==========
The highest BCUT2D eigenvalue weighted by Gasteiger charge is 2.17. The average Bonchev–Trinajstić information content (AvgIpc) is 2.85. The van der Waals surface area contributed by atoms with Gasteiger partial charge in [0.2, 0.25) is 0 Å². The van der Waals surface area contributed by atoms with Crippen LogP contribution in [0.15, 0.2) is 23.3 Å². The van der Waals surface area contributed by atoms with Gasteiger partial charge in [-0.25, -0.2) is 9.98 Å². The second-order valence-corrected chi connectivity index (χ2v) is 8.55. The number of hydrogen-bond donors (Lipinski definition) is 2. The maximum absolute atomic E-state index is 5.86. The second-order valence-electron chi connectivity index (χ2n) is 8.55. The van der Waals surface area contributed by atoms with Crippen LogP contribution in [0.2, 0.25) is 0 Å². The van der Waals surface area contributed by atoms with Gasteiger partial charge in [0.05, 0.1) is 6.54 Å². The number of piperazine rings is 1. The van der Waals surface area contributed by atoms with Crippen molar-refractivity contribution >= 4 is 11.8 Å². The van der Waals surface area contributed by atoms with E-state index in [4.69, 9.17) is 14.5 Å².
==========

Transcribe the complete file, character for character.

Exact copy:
The highest BCUT2D eigenvalue weighted by Gasteiger charge is 2.17. The average Bonchev–Trinajstić information content (AvgIpc) is 2.85. The van der Waals surface area contributed by atoms with Gasteiger partial charge in [0.2, 0.25) is 0 Å². The van der Waals surface area contributed by atoms with Crippen LogP contribution in [0.15, 0.2) is 23.3 Å². The van der Waals surface area contributed by atoms with Gasteiger partial charge in [-0.25, -0.2) is 9.98 Å². The second-order valence-corrected chi connectivity index (χ2v) is 8.55. The number of hydrogen-bond donors (Lipinski definition) is 2. The maximum absolute atomic E-state index is 5.86. The second-order valence-electron chi connectivity index (χ2n) is 8.55. The van der Waals surface area contributed by atoms with Crippen LogP contribution in [0.2, 0.25) is 0 Å². The van der Waals surface area contributed by atoms with Gasteiger partial charge in [0.05, 0.1) is 6.54 Å². The number of piperazine rings is 1. The van der Waals surface area contributed by atoms with Crippen molar-refractivity contribution >= 4 is 11.8 Å². The van der Waals surface area contributed by atoms with E-state index in [4.69, 9.17) is 14.5 Å².